Review: It's been four years since Fat Freddy's Drop's "Ten Feet Tall" and the ongoing remix series that joins the dots between the New Zealand outfit and the best beat makers in Berlin. Winnie & Somow are house and reggae aficionados who straddle that divide on a remix that has a rumbling bottom end and super silky lead vocal from Joe Dukie. As much as it makes you want to move, it also tugs at the heartstrings. LoYoTo then layer in endless reverb to their remake, which is invitingly cavernous and dubbed out as they rework Dukie's vocal into something more detached and blissed out.
Review: Fat Frog's second EP of 2019 on his own Purple Fade finds him link with Donovan Kingjay and Addis Pablo. It's "Never Giving Up" first off with a spacious dub and tight studio work making it a clean and crisp affair that complements the heartfelt deliveries of Kingjay nicely. Things get more spaced out and cosmic on "Version" and "Melodica Cut" before finishing off with a stripped back, slower and more subliminal version.
Review: Running Back Incantations was created as a series of non-dancefloor releases and its fifth edition came from Austrian producer Daniel Meuzard aka Feater earlier this year. The "Socialo Bianco" LP utilised the EMS Synthi AKS, which he painstakingly recorded entirely by hand and straight on to tape. The track lifted from the LP entitled "Time Million" has already received remixes by legends such as Ricardo Villalobos and Pepe Bradock on the first volume of reworks, followed by current scene heroes Pangaea and Krystal Klear on the second. On this third volume, Jamaican dub/reggae drummer with a Jah given gift for music, Blood Shanti takes over the whole release and serves up four perspectives. Feel the pure elation of the "Main Mix", followed by three jamdown versions: "Dub #2" works those delays and echoes to full effect in true old school style, while "Dub #3" veers into similar sonic territory as legendary dub producer Adrian Sherwood.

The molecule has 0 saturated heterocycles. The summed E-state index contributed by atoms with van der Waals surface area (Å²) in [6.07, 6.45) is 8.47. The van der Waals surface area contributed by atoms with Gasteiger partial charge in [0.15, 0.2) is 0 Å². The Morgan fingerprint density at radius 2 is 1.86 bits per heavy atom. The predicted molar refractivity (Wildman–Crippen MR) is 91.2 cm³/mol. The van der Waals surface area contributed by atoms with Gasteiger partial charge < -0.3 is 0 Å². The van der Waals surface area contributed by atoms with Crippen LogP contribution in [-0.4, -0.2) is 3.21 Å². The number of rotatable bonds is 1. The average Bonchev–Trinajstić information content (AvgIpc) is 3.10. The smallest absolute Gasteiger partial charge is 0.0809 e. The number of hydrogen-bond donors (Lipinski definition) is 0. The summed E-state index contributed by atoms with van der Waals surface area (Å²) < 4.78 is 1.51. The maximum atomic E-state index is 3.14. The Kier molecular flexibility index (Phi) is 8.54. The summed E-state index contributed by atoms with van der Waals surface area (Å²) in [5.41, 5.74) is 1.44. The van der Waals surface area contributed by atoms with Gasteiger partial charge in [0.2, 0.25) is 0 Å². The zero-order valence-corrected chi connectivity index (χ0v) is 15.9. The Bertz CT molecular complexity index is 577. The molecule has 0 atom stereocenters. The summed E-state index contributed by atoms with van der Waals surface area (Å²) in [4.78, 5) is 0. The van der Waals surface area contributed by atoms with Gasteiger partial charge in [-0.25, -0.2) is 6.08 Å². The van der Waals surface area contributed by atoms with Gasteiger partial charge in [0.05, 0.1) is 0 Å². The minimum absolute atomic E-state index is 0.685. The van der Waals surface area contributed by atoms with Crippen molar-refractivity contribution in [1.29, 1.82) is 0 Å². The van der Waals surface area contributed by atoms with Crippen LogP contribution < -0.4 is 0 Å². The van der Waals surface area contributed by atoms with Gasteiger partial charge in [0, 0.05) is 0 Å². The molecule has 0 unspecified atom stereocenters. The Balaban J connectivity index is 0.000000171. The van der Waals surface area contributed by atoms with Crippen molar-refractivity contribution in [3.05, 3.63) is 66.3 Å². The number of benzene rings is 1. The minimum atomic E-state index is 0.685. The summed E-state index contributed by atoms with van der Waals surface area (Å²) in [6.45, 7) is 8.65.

Family Man & Youth Professional - "Southern Version" (version) (3:51)
Review: More than 40 years after its initial release, Afrik revisit the blissed out reggae of Melford Jackson's one and only hit, "Southern Africa". At its heart is some fantastic chord work, which trills and shimmers above the rumbling drums and jangling little guitar riffs. The flip finds Jamaican reggae bass player Family Man link with Youth Professional Band for the enchantingly aimless and wandering "Southern Version", in which it is so easy, and so enjoyable, to get lost in on a lazy afternoon.